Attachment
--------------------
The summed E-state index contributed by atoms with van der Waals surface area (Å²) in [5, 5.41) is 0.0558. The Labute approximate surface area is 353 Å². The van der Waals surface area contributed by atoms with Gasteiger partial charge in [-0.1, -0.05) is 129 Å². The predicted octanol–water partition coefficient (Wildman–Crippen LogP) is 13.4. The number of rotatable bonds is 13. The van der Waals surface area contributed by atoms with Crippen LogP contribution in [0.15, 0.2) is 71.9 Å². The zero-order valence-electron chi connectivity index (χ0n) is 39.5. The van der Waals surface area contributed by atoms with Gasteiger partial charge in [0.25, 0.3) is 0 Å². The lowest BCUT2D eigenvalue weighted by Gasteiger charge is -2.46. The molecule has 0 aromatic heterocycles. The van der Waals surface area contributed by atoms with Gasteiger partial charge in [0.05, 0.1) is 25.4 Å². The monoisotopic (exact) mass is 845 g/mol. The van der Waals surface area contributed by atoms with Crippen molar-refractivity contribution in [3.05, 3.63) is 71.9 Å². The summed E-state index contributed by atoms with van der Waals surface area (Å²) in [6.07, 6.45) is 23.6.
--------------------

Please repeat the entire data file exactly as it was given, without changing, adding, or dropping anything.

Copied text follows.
The summed E-state index contributed by atoms with van der Waals surface area (Å²) in [5, 5.41) is 0.0558. The Labute approximate surface area is 353 Å². The van der Waals surface area contributed by atoms with Gasteiger partial charge in [-0.1, -0.05) is 129 Å². The predicted octanol–water partition coefficient (Wildman–Crippen LogP) is 13.4. The number of rotatable bonds is 13. The van der Waals surface area contributed by atoms with Crippen LogP contribution in [0.15, 0.2) is 71.9 Å². The zero-order valence-electron chi connectivity index (χ0n) is 39.5. The van der Waals surface area contributed by atoms with Gasteiger partial charge in [0.25, 0.3) is 0 Å². The lowest BCUT2D eigenvalue weighted by Gasteiger charge is -2.46. The molecule has 0 aromatic heterocycles. The van der Waals surface area contributed by atoms with Gasteiger partial charge in [0.05, 0.1) is 25.4 Å². The monoisotopic (exact) mass is 845 g/mol. The van der Waals surface area contributed by atoms with Crippen molar-refractivity contribution in [3.05, 3.63) is 71.9 Å². The summed E-state index contributed by atoms with van der Waals surface area (Å²) in [6.07, 6.45) is 23.6.